What’s on in Germany: March 15 – 21

This Week's Highlights: St. Patrick's Day in Berlin, Feist in Frankfurt, and Europe's biggest book fair begins in Leipzig.

What's on in Germany:  March 15 – 21



St. Patrick’s Day Festival Berlin

Irish movies, Irish music, Irish food, Irish sports, and Irish clubbing! Berlin is celebrating all things Irish this weekend for St. Patrick’s Day. Assemble your green ensemble and march through Görlitzer Park to the beat of The Berlin Pipe Band Saturday.

Price: Free

Location: Various; Parade starts at Spreewaldplatz Saturday at 4pm

Times: Saturday, March 17 – Sunday, March 18

More Information:


Pacific Standard Time
 – Art in Los Angeles 1950–1980

The American invasion is beginning. Specifically, it’s the artists who made a name for themselves among the sun-soaked streets of Los Angeles in the post-war period who will be doing the invading. Over 60 LA galleries and institutions helped organize this mega show, which opens at the Martin-Gropius-Bau Thursday. Catch the art talk that night then do a little California dreaming among works by David Hockney, Edward Kienholz, and Ed Ruscha.

Price: €12

Location: Martin-Gropius-Bau, Niederkirchnerstrasse 7

Times: Wednesday, March 15, 6pm (Artist Talk); Wednesday – Monday, 10am-7pm (Regular Hours); through June 10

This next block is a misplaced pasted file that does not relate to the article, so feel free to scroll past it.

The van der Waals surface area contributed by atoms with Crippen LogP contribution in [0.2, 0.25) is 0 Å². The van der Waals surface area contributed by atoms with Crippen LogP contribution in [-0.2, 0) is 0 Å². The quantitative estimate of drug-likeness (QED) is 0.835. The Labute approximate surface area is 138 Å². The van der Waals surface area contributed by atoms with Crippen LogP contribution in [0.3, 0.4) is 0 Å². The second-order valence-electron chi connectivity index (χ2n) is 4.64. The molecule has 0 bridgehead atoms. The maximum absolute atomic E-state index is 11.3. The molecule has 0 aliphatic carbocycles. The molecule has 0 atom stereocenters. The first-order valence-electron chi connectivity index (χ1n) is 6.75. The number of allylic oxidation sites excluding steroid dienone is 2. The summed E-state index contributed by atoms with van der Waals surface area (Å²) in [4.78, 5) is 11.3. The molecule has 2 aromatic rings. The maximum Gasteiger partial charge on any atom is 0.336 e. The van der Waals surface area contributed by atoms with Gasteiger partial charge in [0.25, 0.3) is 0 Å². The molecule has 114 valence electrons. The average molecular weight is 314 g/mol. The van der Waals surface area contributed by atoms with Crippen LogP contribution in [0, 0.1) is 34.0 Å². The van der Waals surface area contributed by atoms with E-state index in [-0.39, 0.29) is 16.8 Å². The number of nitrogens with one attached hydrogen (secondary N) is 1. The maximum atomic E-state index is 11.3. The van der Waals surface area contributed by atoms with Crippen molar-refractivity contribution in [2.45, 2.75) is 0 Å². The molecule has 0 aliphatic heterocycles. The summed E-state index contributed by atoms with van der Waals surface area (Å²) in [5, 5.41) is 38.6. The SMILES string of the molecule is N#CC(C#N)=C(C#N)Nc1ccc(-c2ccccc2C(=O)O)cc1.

Phone: 030 254 860

More Information:


MaerzMusik – Festival Opening: Joan La Barbara Performs John Cage

With John Cage’s 100th birthday upon us, the composer pops up quite a bit in this year’s MaerzMusik program. Be sure to catch Joan La Barbara’s new interpretation of Cage’s Song Books performed simultaneously with Concert for Piano and Orchestra and the world premiere of La Barbara’s Persistence of Memory at the festival opening Saturday night. Song, electronic music, and theatre collide.

Price: €10-20

Location: Haus der Berliner Festspiele, Schaperstrasse 24

Times: Saturday, March 17, 7pm; the festival runs through March 25

Tickets: 030 254 89-100 (€3 per order)

More Information:




The irresistible singer is cutting a shimmery swath across Europe in support of her chart-topping album Metals. “1234” get your tickets while you can.

Price: €39.80

Times: Thursday, March 15, 8pm

Location: Jahrhunderthalle Frankfurt, Pfaffenwiese

Tickets: 01805 44 70 000 (.14/minute)

More Information:

Women of the World Festival

Established stars and emerging artists share the spotlight this week in Frankfurt at a music festival devoted to women. Be wooed by American jazz vocalist Dianne Reeves, Spanish singer Concha Buika, and the Brazilian singer-songwriter Céu, among other lovely ladies of music.

Price: Various

Times: Sunday, March 18 – Sunday, March 25

Location: Various

Ticket Hotline: 0691340400

More Information:



Moments – A History of Performance in 10 Acts